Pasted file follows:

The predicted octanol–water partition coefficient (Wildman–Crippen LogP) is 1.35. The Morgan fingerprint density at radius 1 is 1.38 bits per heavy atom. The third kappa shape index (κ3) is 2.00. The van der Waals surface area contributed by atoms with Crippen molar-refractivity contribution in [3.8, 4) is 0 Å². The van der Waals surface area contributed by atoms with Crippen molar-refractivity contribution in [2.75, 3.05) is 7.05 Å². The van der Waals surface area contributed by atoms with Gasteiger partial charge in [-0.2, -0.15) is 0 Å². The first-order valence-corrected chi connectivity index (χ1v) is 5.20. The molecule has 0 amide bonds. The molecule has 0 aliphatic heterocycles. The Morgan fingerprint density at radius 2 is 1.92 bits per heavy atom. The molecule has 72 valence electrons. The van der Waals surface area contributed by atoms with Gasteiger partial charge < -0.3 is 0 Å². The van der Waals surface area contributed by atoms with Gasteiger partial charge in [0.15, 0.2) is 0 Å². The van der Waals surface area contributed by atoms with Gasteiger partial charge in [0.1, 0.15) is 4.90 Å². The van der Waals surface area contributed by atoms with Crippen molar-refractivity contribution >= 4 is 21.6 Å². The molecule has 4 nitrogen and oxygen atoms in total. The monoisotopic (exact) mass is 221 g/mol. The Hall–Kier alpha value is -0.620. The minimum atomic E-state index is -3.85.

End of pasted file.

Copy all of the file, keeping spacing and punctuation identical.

The predicted octanol–water partition coefficient (Wildman–Crippen LogP) is 1.35. The Morgan fingerprint density at radius 1 is 1.38 bits per heavy atom. The third kappa shape index (κ3) is 2.00. The van der Waals surface area contributed by atoms with Crippen molar-refractivity contribution in [3.8, 4) is 0 Å². The van der Waals surface area contributed by atoms with Crippen molar-refractivity contribution in [2.75, 3.05) is 7.05 Å². The van der Waals surface area contributed by atoms with Gasteiger partial charge in [-0.2, -0.15) is 0 Å². The first-order valence-corrected chi connectivity index (χ1v) is 5.20. The molecule has 0 amide bonds. The molecule has 0 aliphatic heterocycles. The Morgan fingerprint density at radius 2 is 1.92 bits per heavy atom. The molecule has 72 valence electrons. The van der Waals surface area contributed by atoms with Gasteiger partial charge < -0.3 is 0 Å². The van der Waals surface area contributed by atoms with Gasteiger partial charge in [0.15, 0.2) is 0 Å². The van der Waals surface area contributed by atoms with Gasteiger partial charge in [0.1, 0.15) is 4.90 Å². The van der Waals surface area contributed by atoms with Crippen molar-refractivity contribution >= 4 is 21.6 Å². The molecule has 4 nitrogen and oxygen atoms in total. The monoisotopic (exact) mass is 221 g/mol. The Hall–Kier alpha value is -0.620. The minimum atomic E-state index is -3.85.